The Alien Water Pseudopod in “The Abyss” (1989)
Still one of the more beautiful special effects we’ve seen, the long tentacle of water weaving its way through the ship to find the awestruck Mary Elizabeth Mastrantonio and Ed Harris at the end of it, was already an amazing shot before the hovering water alien starts mimicking her facial expressions. In fact, when we first were at this point watching the film, “The Abyss” might well have been a candidate for one of our favorite movies, but then that ending happened.

Factoid: ILM spent 6 months creating the 75 seconds of effects that make up this shot, thereby, along with substantial reshoots, forcing the film’s release to be delayed by over a month from its original July 4th slot. It also has contributed the mythos of James Cameron’s reputedly dictatorial on-set style; Ed Harris, for example, has refused ever to talk about the film again.

The Stained Glass Knight in “Young Sherlock Holmes” (1985)
We’ll be honest, it’s probably time we revisited this well-intentioned Barry Levinson-directed stab at bringing Holmes to a younger audience because really all we remember from its noisy hi-jinks and proto-Harry Potter boarding school set-up is a post-credits sequence that reveals [SPOILER for 30-year-old movie alert!] the baddie actually survived and is, sigh, Moriarty, and this one terrific moment in which a stained glass window comes to life and menaces a priest.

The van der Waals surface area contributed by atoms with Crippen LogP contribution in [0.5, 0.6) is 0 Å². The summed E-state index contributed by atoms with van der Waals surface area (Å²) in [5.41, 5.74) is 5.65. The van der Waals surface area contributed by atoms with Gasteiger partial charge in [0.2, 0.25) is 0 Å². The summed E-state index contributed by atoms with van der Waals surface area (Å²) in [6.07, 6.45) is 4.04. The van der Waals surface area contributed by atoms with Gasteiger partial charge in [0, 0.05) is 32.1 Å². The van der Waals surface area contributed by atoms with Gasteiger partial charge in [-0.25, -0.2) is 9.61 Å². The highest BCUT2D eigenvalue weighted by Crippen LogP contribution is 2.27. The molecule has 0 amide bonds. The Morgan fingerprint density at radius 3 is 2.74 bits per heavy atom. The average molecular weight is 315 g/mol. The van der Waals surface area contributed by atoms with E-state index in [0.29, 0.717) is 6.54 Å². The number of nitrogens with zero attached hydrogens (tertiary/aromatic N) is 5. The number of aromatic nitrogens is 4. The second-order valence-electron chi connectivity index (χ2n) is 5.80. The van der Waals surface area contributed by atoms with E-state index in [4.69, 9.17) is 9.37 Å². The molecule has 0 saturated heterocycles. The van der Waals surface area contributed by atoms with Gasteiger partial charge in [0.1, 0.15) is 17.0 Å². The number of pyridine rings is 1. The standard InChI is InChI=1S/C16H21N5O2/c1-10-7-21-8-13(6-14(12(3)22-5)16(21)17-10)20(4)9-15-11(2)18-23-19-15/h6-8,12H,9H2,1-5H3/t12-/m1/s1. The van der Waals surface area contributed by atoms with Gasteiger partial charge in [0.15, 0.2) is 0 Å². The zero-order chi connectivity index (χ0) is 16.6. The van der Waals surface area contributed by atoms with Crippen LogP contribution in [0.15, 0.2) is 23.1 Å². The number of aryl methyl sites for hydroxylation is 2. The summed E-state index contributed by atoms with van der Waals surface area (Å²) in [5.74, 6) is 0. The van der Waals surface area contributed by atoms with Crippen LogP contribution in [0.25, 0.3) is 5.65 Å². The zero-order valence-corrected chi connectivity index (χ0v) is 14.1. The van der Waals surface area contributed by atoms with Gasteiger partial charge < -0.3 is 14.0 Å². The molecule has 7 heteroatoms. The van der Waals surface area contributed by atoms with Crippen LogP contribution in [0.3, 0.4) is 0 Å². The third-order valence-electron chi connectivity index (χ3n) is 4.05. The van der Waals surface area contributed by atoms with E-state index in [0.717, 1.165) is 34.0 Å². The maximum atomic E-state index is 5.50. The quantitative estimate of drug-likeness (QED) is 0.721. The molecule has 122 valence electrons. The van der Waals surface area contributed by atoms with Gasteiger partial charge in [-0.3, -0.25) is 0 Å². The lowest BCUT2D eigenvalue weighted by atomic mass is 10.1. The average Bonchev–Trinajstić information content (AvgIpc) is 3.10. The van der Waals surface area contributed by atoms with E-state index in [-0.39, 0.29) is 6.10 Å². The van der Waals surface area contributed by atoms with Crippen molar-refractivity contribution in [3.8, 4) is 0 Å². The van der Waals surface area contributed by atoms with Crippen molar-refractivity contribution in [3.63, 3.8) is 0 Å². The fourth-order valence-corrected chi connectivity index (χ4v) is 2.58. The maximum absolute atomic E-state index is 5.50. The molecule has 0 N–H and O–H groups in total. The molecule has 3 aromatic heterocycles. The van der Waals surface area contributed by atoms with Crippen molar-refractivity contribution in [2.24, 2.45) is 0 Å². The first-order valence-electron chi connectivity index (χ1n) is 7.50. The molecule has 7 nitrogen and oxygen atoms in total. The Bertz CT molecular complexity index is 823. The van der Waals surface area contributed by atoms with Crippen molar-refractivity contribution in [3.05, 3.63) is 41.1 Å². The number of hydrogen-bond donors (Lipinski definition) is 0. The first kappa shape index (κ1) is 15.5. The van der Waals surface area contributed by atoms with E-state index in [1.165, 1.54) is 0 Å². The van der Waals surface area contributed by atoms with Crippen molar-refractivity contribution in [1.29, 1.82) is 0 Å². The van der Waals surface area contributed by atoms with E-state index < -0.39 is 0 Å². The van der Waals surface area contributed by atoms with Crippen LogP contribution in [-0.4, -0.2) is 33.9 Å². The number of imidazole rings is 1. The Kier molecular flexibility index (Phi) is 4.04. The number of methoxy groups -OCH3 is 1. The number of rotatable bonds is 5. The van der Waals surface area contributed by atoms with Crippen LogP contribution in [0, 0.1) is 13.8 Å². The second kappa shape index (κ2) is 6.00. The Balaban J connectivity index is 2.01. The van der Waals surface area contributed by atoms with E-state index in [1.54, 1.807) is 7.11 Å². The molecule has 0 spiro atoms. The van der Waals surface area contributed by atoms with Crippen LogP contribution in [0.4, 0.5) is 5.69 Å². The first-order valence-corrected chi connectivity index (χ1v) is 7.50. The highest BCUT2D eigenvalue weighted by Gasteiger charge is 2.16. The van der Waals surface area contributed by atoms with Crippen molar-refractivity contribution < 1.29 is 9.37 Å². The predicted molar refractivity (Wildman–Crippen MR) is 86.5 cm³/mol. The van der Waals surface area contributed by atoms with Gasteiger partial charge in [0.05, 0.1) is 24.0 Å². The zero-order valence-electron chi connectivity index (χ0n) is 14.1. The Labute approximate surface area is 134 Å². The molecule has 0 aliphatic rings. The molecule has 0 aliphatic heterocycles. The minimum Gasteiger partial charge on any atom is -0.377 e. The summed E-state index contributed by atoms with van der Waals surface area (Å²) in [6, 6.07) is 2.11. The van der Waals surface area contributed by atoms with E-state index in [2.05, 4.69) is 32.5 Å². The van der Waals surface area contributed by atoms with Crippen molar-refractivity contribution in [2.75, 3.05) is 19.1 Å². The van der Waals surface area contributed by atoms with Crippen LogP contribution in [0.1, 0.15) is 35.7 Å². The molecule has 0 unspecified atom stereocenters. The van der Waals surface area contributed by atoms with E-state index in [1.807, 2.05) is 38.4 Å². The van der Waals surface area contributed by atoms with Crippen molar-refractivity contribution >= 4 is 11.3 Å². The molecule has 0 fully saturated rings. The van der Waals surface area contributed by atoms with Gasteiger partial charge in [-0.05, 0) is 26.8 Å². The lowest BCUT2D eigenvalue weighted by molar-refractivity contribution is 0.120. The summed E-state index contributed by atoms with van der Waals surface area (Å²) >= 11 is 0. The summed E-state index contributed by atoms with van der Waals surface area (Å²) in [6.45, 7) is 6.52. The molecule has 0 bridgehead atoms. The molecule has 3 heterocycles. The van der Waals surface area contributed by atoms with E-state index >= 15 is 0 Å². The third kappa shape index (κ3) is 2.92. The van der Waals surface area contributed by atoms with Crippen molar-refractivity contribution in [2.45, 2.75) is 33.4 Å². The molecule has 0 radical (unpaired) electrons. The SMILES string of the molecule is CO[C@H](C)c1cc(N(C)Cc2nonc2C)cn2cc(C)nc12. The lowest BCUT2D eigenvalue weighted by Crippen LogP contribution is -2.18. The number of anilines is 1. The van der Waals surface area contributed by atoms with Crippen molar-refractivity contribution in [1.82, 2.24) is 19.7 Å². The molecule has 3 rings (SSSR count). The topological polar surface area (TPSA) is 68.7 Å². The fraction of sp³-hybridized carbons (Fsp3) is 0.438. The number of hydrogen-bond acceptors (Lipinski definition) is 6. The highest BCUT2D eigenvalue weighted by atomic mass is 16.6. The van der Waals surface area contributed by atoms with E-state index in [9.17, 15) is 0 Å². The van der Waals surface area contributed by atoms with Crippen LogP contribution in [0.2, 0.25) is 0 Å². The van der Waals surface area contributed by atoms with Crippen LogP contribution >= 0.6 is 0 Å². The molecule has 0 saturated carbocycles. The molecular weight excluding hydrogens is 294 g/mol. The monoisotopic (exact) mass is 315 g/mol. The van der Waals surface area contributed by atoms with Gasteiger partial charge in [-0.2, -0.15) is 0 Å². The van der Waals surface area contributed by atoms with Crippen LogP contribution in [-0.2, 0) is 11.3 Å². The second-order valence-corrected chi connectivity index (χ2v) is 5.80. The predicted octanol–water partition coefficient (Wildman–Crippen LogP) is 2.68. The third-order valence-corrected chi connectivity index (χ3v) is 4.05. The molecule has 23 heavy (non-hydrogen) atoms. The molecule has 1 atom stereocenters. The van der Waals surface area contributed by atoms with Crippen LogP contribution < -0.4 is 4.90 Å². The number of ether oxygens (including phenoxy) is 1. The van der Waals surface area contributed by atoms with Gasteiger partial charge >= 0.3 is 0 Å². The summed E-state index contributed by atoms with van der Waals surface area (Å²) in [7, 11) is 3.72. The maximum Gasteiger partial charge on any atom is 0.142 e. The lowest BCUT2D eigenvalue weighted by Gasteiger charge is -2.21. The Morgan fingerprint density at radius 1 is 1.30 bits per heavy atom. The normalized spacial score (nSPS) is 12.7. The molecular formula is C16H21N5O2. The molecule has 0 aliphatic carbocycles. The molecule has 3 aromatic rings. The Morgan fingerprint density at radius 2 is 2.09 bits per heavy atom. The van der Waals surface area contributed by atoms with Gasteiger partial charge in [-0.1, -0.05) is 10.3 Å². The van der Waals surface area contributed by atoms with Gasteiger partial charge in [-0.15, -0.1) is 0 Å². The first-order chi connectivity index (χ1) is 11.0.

Factoid: Blink and you’ll miss it, but this is in fact the first-ever fully CG-animated, photo-real character in a film, and was created by a young man working for Lucasfilm at the time named John Lasseter.

Inside the Computer World in “Tron” (1982)
While the light cycles and lovingly rendered video game graphics of the original “Tron” are undoubtedly the first things this film calls to mind, even at the time, for us the most impressive part was how seamlessly the footage that contains live action, especially of the actors’ faces and some practical sets, was incorporated to blend seamlessly into the computer graphics. Considering the film was initially planned as pure animation, this is doubly impressive, and the grainy, monochrome faces of Bridges, Boxleitner et al. set into the neon-detailed costumes and landscapes are actually what give the film an aesthetic that looks tremendously retro-cool to this day.

Factoid: Perhaps surprisingly, one of the biggest cheerleaders for “Tron” was Roger Ebert, who awarded it 4/4 stars, called it “a technological sound-and-light show that is sensational and brainy, stylish, and fun” and closed his first annual “Overlooked Film Festival” with a screening of it.